GSM – Bob van Niekerk started building toy cars from age of 6 and proceeded to study
Engineering at Stellenbosch University. Bob was a keen racing driver, mostly with saloon
cars he stripped and tuned to take on some of the best race cars at the time. After
dreaming of building his own motorcars, Bob van Niekerk decided to follow Willie
Meissner to England after he has told of an amazing new material called fiberglass. There
the two joined up with Verster de Wit, another South African who was a talented designer.
De Wit came up with the design for their new car and the other two were tasked to build
clay quarter scale models, which was followed by a full size model and eventually a mould,
which was shipped to South Africa, where they formed the Glassport Motor Company
(Pty) Ltd (GSM) with De Wit, Meissner and Van Niekerk as partners in the late 1950s.
The original Dart was a sleek two seater which was not only good looking, it was also very
fast. They used Ford 100E mechanicals, a side valve 1172 cm3 motor, a three speed box
when two racing Darts were built in 1957 for Bob and Willie. They only weighed 500kg
and won their first race in Cape Town by a long margin and regularly thereafter.
They sold 41 cars by 1959, for racing and road use. At this stage it was decided that this car,
with its Ford heritage, could also be sold in England and Bob set sail with a complete body
and chassis kit on the Union Castle liner. In England Bob was introduced to Mr John P Scott
at Winsor Garage in Kent. Scott agreed to fund the parts on the condition that Bob had to
build the car in 10 days and that he had to enter it in a race at Brands Hatch and win the race!
Bob accepted the challenge and worked day and night to complete the Dart and by the
Friday before the race. On the Saturday, April 18, 1960 Bob found himself in the middle of
the grid on a strange circuit he was unfamiliar with, but worked his way up into first place
and promptly won the race! A delighted Mr Scott then established a GSM production facility
with 5000 square foot factory he built behind the Winsor Garage to produce the first batch
of cars to be named ‘Delta’. One Delta was sent to the New York Motor Show and was
voted second most interesting car after the Jaguar E-Type in a Gallup Poll! Meanwhile Bob
entered his Dart all over Europe and set up lap records in the 1 000 cm3 class at almost
every circuit. His record stood at the Brands Hatch short circuit for seven years before it was
broken! At speed trails on the Jabbeke Highway in Belgium the car achieved a top speed of
133 mph (214km/h). At Clermond Ferrand Bob drove alone in the six hour Le Mans type
race and finished 14th overall out of 56 cars and second in class behind a Le Mans Panhard.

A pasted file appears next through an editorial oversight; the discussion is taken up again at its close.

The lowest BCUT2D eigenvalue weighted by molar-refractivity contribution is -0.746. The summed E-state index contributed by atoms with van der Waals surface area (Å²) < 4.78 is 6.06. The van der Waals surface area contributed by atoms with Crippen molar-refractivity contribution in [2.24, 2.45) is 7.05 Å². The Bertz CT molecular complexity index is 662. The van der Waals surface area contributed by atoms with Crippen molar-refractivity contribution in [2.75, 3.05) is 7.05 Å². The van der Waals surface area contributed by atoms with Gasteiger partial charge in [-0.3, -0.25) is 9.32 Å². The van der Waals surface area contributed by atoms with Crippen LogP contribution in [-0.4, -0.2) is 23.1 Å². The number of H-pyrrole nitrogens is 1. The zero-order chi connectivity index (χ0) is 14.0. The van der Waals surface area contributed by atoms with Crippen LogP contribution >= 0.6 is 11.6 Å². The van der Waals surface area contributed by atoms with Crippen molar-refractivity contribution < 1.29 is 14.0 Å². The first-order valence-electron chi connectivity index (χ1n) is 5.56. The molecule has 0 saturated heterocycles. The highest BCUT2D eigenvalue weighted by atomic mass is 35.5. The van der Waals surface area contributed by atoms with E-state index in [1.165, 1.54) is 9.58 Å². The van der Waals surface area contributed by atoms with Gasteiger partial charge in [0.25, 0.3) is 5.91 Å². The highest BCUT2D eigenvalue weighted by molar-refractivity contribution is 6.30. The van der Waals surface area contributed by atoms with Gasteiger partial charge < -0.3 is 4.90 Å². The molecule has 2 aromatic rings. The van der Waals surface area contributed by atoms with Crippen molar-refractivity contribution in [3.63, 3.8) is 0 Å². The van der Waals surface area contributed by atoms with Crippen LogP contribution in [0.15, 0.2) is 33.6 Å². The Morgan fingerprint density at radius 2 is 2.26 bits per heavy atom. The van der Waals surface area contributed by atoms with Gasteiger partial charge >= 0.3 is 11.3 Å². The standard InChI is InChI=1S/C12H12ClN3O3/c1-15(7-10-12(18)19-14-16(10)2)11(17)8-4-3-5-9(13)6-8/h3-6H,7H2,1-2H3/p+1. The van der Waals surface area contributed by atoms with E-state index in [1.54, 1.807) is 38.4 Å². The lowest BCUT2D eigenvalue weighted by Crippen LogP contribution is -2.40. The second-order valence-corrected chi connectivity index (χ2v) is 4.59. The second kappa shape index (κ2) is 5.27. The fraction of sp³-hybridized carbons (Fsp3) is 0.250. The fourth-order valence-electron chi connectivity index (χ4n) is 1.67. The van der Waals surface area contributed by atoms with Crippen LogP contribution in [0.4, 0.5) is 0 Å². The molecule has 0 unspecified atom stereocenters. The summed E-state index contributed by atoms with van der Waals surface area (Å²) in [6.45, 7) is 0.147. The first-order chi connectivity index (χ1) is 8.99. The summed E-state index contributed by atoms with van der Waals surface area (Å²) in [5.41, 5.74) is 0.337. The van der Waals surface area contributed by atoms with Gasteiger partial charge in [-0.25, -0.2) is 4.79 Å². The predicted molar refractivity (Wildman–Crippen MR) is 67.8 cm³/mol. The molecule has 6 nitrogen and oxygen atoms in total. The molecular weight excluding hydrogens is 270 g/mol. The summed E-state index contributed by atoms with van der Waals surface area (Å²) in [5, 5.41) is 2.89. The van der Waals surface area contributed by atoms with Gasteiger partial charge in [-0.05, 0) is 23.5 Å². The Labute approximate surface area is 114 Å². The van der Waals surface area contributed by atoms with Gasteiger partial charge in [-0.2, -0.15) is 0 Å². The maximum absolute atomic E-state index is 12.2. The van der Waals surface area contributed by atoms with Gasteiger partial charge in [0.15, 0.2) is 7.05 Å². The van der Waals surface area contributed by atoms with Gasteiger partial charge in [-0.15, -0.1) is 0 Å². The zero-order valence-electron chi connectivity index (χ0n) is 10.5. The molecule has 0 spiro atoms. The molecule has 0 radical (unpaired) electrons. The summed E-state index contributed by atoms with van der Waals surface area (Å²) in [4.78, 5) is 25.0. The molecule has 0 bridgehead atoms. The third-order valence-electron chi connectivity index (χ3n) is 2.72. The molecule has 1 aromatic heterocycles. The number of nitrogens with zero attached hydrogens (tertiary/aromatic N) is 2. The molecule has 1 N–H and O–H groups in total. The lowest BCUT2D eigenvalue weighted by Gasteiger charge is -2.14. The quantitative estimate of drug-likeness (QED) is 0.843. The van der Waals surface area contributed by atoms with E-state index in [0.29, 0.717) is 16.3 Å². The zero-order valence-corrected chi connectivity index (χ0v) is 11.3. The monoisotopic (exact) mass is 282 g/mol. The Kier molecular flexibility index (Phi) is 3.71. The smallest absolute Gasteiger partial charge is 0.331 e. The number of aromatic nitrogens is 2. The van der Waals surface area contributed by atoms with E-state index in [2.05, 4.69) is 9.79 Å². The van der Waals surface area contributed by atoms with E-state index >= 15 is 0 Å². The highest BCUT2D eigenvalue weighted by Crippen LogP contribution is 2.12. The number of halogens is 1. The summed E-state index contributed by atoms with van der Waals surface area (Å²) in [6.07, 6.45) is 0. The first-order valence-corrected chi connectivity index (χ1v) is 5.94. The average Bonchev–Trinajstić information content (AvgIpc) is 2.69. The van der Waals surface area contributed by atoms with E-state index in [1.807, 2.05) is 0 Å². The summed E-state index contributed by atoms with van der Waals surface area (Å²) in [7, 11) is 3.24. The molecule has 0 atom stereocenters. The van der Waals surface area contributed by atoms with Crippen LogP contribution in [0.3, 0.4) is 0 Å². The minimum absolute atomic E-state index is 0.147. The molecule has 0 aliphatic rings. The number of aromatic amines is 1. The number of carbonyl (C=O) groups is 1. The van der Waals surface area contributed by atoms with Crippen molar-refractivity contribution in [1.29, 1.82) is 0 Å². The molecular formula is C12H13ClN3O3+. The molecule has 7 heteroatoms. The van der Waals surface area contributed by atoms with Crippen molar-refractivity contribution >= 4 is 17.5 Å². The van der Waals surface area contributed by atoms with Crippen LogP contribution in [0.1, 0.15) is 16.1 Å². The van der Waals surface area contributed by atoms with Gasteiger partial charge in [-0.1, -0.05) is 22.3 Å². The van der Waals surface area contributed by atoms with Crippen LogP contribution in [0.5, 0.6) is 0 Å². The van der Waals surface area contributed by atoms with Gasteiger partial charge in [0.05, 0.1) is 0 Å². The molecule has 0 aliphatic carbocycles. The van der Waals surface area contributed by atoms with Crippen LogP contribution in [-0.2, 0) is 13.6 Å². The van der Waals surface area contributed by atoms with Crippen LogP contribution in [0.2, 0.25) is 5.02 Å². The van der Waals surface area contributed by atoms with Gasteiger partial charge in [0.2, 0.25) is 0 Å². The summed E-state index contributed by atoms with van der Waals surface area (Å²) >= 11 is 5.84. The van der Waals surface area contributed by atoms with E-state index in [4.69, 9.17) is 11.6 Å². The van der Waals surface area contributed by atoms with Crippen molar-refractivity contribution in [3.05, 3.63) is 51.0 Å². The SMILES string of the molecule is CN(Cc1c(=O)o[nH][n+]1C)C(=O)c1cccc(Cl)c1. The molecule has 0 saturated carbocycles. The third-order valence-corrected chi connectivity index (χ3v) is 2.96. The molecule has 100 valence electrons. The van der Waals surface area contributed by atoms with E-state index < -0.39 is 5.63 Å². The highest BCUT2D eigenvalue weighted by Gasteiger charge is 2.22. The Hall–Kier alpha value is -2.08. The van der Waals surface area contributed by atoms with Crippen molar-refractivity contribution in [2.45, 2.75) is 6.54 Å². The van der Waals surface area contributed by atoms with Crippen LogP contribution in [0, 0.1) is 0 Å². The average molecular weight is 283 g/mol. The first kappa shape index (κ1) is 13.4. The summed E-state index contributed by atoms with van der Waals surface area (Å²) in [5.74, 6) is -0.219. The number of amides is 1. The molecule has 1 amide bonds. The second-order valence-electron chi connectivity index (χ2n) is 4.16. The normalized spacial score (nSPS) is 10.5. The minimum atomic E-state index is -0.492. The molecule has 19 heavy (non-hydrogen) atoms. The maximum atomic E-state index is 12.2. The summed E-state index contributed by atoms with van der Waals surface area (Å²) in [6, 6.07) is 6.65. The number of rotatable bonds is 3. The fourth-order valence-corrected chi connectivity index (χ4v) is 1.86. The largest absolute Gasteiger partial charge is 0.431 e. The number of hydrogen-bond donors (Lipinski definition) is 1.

The car was driven to all the races and in a three hour race at Silverstone Bob was so far
ahead that he stopped for a Coke. In another event he was also so far ahead that he lit a
cigarette and drove around the circuit smoking. This sort of behaviour was unheard of and
he had the race officials and marshals in a tizz! There were later victories at Goodwood,
Silverstone and Aintree with cars driven by Jeff Uren and Keith Holland. The Delta’s
successes created quite a demand for the car and even Colin Chapman showed an interest
and confessed, that he couldn’t work out why Bob managed to beat his Sevens. 76 Deltas
were made in Kent, with some exported to Canada and the USA. As the company wasn’t
making money the production was stopped. Bob returned to Cape Town to take over the
Dart production and to develop a new Flamingo coupe with a 1760 cm3 Ford Taunus
motor. The Flamingo was an instant success and some 150 cars were sold, in fact 34 more
than the Dart’s 116 units. The Darts and Flamingos had a phenomenal strength and road
holding. In 1959 a Dart driven by Hugh Carrington and Chris Fergusson won the Nine Hour
ahead of a Porsche Speedster, and MG A and a Porsche 550 Spyder. Bob and Piet van
Niekerk (no relation) drove a Dart to victory in the 1963 Cape Four Hour race at Killarney.
In the 1964 Pietermaritzburg Six Hour race Piet van Niekerk and Don Philp drove a
Flamingo into second place behind a Lola-Climax, followed by Dennis Joubert and Peter
Gough in a V8 Flamingo. In the 1964 Cape Three Hour at Killarney Piet van Niekerk won
in a Flamingo driving alone. A Dart finished in third place. In 1966 Dennis Joubert and
Clarrie Taylor won the Cape Three Hour in a Dart. Many other victories followed.